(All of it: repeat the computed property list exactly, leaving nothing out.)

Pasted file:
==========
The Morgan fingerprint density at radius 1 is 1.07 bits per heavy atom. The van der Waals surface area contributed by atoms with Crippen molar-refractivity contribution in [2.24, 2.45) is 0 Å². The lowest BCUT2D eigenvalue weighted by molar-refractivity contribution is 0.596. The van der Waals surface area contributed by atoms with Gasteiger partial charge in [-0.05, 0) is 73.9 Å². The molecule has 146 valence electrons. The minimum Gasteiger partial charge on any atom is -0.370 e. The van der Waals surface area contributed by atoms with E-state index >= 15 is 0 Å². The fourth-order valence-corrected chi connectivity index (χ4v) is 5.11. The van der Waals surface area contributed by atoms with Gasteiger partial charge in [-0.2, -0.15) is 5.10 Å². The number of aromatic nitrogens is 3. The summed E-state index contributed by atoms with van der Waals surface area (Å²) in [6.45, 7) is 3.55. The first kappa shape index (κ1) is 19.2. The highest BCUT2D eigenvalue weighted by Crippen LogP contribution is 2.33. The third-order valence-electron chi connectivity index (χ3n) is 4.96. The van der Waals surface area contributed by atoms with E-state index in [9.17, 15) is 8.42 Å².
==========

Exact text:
The Morgan fingerprint density at radius 1 is 1.07 bits per heavy atom. The van der Waals surface area contributed by atoms with Crippen molar-refractivity contribution in [2.24, 2.45) is 0 Å². The lowest BCUT2D eigenvalue weighted by molar-refractivity contribution is 0.596. The van der Waals surface area contributed by atoms with Gasteiger partial charge in [-0.05, 0) is 73.9 Å². The molecule has 146 valence electrons. The minimum Gasteiger partial charge on any atom is -0.370 e. The van der Waals surface area contributed by atoms with E-state index >= 15 is 0 Å². The fourth-order valence-corrected chi connectivity index (χ4v) is 5.11. The van der Waals surface area contributed by atoms with Gasteiger partial charge in [-0.2, -0.15) is 5.10 Å². The number of aromatic nitrogens is 3. The summed E-state index contributed by atoms with van der Waals surface area (Å²) in [6.45, 7) is 3.55. The first kappa shape index (κ1) is 19.2. The highest BCUT2D eigenvalue weighted by Crippen LogP contribution is 2.33. The third-order valence-electron chi connectivity index (χ3n) is 4.96. The van der Waals surface area contributed by atoms with E-state index in [9.17, 15) is 8.42 Å².